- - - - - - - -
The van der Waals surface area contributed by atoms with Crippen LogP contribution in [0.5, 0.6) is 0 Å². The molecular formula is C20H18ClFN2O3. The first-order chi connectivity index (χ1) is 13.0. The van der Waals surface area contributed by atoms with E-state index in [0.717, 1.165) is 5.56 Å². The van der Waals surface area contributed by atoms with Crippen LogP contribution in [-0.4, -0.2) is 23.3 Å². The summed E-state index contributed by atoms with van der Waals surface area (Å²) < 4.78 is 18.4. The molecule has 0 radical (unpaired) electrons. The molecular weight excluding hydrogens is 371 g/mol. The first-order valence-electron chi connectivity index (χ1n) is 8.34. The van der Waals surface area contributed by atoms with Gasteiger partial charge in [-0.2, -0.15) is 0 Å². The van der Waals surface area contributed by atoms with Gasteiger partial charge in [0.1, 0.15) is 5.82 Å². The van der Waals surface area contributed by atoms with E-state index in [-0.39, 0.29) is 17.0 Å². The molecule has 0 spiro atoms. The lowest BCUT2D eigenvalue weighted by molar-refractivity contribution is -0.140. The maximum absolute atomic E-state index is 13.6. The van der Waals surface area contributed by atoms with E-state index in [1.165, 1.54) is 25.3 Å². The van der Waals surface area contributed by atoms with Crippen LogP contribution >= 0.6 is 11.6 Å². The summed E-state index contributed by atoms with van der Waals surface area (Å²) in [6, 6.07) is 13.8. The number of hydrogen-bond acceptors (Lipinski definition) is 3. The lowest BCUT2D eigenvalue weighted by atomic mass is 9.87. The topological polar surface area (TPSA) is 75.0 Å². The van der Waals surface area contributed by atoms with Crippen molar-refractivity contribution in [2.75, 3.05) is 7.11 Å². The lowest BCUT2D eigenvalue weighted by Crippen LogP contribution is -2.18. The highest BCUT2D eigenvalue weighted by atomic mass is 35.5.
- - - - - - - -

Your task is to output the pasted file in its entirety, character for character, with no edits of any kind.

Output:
The van der Waals surface area contributed by atoms with Crippen LogP contribution in [0.5, 0.6) is 0 Å². The molecular formula is C20H18ClFN2O3. The first-order chi connectivity index (χ1) is 13.0. The van der Waals surface area contributed by atoms with E-state index in [0.717, 1.165) is 5.56 Å². The van der Waals surface area contributed by atoms with Crippen LogP contribution in [-0.4, -0.2) is 23.3 Å². The summed E-state index contributed by atoms with van der Waals surface area (Å²) < 4.78 is 18.4. The molecule has 0 radical (unpaired) electrons. The molecular weight excluding hydrogens is 371 g/mol. The first-order valence-electron chi connectivity index (χ1n) is 8.34. The van der Waals surface area contributed by atoms with Gasteiger partial charge in [-0.2, -0.15) is 0 Å². The van der Waals surface area contributed by atoms with Gasteiger partial charge in [0.1, 0.15) is 5.82 Å². The van der Waals surface area contributed by atoms with E-state index in [-0.39, 0.29) is 17.0 Å². The molecule has 0 spiro atoms. The lowest BCUT2D eigenvalue weighted by molar-refractivity contribution is -0.140. The maximum absolute atomic E-state index is 13.6. The van der Waals surface area contributed by atoms with E-state index in [1.165, 1.54) is 25.3 Å². The van der Waals surface area contributed by atoms with Crippen LogP contribution >= 0.6 is 11.6 Å². The summed E-state index contributed by atoms with van der Waals surface area (Å²) in [6, 6.07) is 13.8. The number of hydrogen-bond acceptors (Lipinski definition) is 3. The lowest BCUT2D eigenvalue weighted by atomic mass is 9.87. The topological polar surface area (TPSA) is 75.0 Å². The van der Waals surface area contributed by atoms with Crippen molar-refractivity contribution in [2.75, 3.05) is 7.11 Å². The lowest BCUT2D eigenvalue weighted by Crippen LogP contribution is -2.18. The highest BCUT2D eigenvalue weighted by atomic mass is 35.5.